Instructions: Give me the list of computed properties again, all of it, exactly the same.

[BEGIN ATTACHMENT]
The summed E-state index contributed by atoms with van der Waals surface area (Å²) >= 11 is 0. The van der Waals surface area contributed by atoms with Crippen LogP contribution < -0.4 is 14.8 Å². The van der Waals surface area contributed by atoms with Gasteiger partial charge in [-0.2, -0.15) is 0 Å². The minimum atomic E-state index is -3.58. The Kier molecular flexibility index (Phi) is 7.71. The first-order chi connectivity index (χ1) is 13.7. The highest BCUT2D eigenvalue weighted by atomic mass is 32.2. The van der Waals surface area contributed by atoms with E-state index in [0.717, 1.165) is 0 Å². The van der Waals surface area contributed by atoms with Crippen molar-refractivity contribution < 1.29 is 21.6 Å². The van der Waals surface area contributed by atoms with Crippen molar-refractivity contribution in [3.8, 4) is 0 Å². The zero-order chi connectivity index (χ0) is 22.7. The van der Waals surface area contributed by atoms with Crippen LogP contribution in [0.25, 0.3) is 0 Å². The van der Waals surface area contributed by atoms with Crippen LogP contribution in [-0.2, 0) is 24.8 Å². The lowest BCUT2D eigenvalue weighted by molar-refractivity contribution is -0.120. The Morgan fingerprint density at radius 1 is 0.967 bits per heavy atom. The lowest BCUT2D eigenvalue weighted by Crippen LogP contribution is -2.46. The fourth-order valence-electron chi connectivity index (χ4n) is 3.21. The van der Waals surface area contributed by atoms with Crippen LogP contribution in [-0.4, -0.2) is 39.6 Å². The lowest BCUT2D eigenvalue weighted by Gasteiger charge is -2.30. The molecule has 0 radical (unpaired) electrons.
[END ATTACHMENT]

The summed E-state index contributed by atoms with van der Waals surface area (Å²) >= 11 is 0. The van der Waals surface area contributed by atoms with Crippen LogP contribution < -0.4 is 14.8 Å². The van der Waals surface area contributed by atoms with Gasteiger partial charge in [-0.2, -0.15) is 0 Å². The minimum atomic E-state index is -3.58. The Kier molecular flexibility index (Phi) is 7.71. The first-order chi connectivity index (χ1) is 13.7. The highest BCUT2D eigenvalue weighted by atomic mass is 32.2. The van der Waals surface area contributed by atoms with E-state index in [0.717, 1.165) is 0 Å². The van der Waals surface area contributed by atoms with Crippen molar-refractivity contribution < 1.29 is 21.6 Å². The van der Waals surface area contributed by atoms with Crippen molar-refractivity contribution in [3.8, 4) is 0 Å². The zero-order chi connectivity index (χ0) is 22.7. The van der Waals surface area contributed by atoms with Crippen LogP contribution in [0.25, 0.3) is 0 Å². The van der Waals surface area contributed by atoms with Crippen LogP contribution in [-0.2, 0) is 24.8 Å². The lowest BCUT2D eigenvalue weighted by molar-refractivity contribution is -0.120. The Morgan fingerprint density at radius 1 is 0.967 bits per heavy atom. The lowest BCUT2D eigenvalue weighted by Crippen LogP contribution is -2.46. The fourth-order valence-electron chi connectivity index (χ4n) is 3.21. The van der Waals surface area contributed by atoms with Crippen LogP contribution in [-0.4, -0.2) is 39.6 Å². The lowest BCUT2D eigenvalue weighted by Gasteiger charge is -2.30. The molecule has 0 radical (unpaired) electrons.